Category: Archive

$101M lawsuit follows Vegas jail nightmare

February 16, 2011

By Staff Reporter

By Ray O’Hanlon

Attorneys acting for Belfast engaged couple James Murray and Ruth Gould have filed a $101 million lawsuit in a New York federal court.

The suit arises from false accusations of terrorist links leveled at the couple, charges that resulted in both Murray and Gould being jailed in Las Vegas earlier this year.

The couple’s prison nightmare was first reported in the Echo last May. They were released without charge after spending a week in jail but then faced deportation proceedings.

The suit names as defendants Northrop Grumman Information Technology Inc. and its immediate parent company, Logicon Inc.

The suit on behalf of the couple, who are in the U.S. as a result of the Walsh visa program, accuses Northrop/Logicon, collectively Northrop, of negligence, causing personal injuries and breach of contract.

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According to court papers filed Tuesday with the United States District Court for the Eastern District of New York, Murray and Gould were “arrested, jailed and traumatized after being subjected to wildly false suggestions made to the United States government that, inter alia, they might be involved in hatching a Middle East-inspired terrorist plot against the United States.”

The suit also names Murray and Gould’s employer in Las Vegas, Steve Smith.

It alleges that in preparation for its false report to the government, Northrop had invited Smith, described in the suit as a “serial felon,” to put in writing several “malicious, retaliatory and inane statements that he had made to Northrop concerning Murray and Gould.”

Smith was convicted in a Las Vegas court recently of abducting a prostitute. He has also been the subject of separate investigations by law enforcement authorities in the Nevada city.

Murray and Gould, who have been granted a stay on deportation by a Las Vegas immigration judge, are now potential witnesses in the Las Vegas investigation of Smith. As such, they will likely be allowed remain in the U.S. for the foreseeable future despite having been designated by Northrop as being out of status with regard to the Walsh visa program.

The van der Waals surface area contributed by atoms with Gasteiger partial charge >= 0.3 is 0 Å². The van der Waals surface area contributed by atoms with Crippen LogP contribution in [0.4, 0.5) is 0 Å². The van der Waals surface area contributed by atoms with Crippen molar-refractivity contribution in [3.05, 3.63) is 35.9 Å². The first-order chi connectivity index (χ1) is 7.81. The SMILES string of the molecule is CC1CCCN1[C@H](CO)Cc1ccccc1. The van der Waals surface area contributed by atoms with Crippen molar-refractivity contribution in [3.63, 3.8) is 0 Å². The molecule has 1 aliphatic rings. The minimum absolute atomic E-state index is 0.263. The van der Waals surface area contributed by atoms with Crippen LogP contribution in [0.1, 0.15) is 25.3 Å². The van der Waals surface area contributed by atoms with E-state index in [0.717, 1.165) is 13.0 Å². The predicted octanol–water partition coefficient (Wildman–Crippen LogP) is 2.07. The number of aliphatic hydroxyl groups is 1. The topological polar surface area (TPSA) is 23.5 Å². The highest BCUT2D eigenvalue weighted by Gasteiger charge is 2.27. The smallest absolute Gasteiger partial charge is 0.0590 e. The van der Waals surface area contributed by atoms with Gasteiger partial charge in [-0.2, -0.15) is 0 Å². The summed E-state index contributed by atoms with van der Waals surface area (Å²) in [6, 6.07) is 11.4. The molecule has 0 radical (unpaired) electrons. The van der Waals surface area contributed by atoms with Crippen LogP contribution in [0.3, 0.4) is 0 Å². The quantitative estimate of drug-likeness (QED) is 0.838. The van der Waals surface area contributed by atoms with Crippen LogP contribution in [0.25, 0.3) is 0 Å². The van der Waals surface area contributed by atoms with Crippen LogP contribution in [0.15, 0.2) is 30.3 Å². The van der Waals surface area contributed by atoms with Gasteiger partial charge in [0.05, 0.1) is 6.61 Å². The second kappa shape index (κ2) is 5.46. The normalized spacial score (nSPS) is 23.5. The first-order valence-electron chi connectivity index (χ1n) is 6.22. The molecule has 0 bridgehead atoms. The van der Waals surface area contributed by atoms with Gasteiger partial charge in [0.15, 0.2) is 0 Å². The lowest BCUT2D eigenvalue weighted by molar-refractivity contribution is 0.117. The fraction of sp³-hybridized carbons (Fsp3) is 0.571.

Murray and Gould had traveled to Las Vegas last fall to work for Smith’s hang-gliding company.

The relationship with Smith turned sour when he failed to pay the couple for their work and Murray complained to Logicon, which is charged by the U.S. State Department with the task of assigning Walsh visa recipients to their jobs around the U.S.

The suit, filed by the law firm of Smith, Dornan and Shea, states that Smith’s statements included “bizarre and unfounded suggestions” that the plaintiffs had expressed a desire to open a business in Yemen, had expressed views opposing United States policy and had never actually worked for Smith’s company, Las Vegas Airsports.

The suit alleges that Smith never directly accused Murray and Gould of any involvement with terrorism “and unlike Northrop, he did not dare to report any such false conclusion to the government, presumably because he had no evidence to support such a conclusion.”

The suit accuses Northrop of not dismissing Smith’s unsupported insinuations as “malicious, fantastic or ridiculous,” or of investigating them; rather, it alleged, Northrop had “initiated a man-hunt and ultimately arranged for the arrest, detention and unlawful incarceration of Murray and Gould by the Immigration and Naturalization Service.

The suit states that Northrop, the appointed administrator of the Walsh visa program, was under a statutory duty of care to Murray and Gould.

The suit alleges that Northrop failed to honor its statutory obligation to investigate the bona fides of Smith or his “outlandish” allegations.

The suit further states: “When the insinuations of terrorist activity were quickly found to be entirely without merit, Northrop, rather than correcting the very serious and damaging assertions it made to the INS and the Department of State, instead continued to propound Smith’s other false charges, resulting in the Plaintiffs’ impending deportation.

“In so doing,” the suit alleges, “Northrop, which had brought the Plaintiffs to the United States under the promise of a glimpse of the America dream, instead delivered them into a nightmare.”

The suit, which demands a jury trial, is seeking compensatory damages in excess of $1 million and punitive or exemplary damages in excess of $100 million.

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